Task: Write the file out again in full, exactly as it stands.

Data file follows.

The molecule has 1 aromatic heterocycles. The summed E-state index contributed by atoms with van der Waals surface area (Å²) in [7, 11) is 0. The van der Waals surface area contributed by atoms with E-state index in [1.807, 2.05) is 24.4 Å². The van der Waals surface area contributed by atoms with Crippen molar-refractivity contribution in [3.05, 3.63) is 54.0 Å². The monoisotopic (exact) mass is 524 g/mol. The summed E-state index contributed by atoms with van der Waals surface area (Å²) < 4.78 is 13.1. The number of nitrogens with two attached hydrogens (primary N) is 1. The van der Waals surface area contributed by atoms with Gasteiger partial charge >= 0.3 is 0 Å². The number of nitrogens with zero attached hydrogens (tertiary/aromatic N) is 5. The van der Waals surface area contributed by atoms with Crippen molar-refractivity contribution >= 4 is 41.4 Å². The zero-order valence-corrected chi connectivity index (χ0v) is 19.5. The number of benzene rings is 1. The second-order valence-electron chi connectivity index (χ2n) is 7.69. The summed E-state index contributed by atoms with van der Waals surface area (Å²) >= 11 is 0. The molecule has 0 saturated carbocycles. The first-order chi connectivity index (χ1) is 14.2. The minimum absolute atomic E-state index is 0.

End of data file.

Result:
The molecule has 1 aromatic heterocycles. The summed E-state index contributed by atoms with van der Waals surface area (Å²) in [7, 11) is 0. The van der Waals surface area contributed by atoms with E-state index in [1.807, 2.05) is 24.4 Å². The van der Waals surface area contributed by atoms with Crippen molar-refractivity contribution in [3.05, 3.63) is 54.0 Å². The monoisotopic (exact) mass is 524 g/mol. The summed E-state index contributed by atoms with van der Waals surface area (Å²) < 4.78 is 13.1. The number of nitrogens with two attached hydrogens (primary N) is 1. The van der Waals surface area contributed by atoms with Gasteiger partial charge >= 0.3 is 0 Å². The number of nitrogens with zero attached hydrogens (tertiary/aromatic N) is 5. The van der Waals surface area contributed by atoms with Crippen molar-refractivity contribution >= 4 is 41.4 Å². The zero-order valence-corrected chi connectivity index (χ0v) is 19.5. The number of benzene rings is 1. The second-order valence-electron chi connectivity index (χ2n) is 7.69. The summed E-state index contributed by atoms with van der Waals surface area (Å²) >= 11 is 0. The molecule has 0 saturated carbocycles. The first-order chi connectivity index (χ1) is 14.2. The minimum absolute atomic E-state index is 0.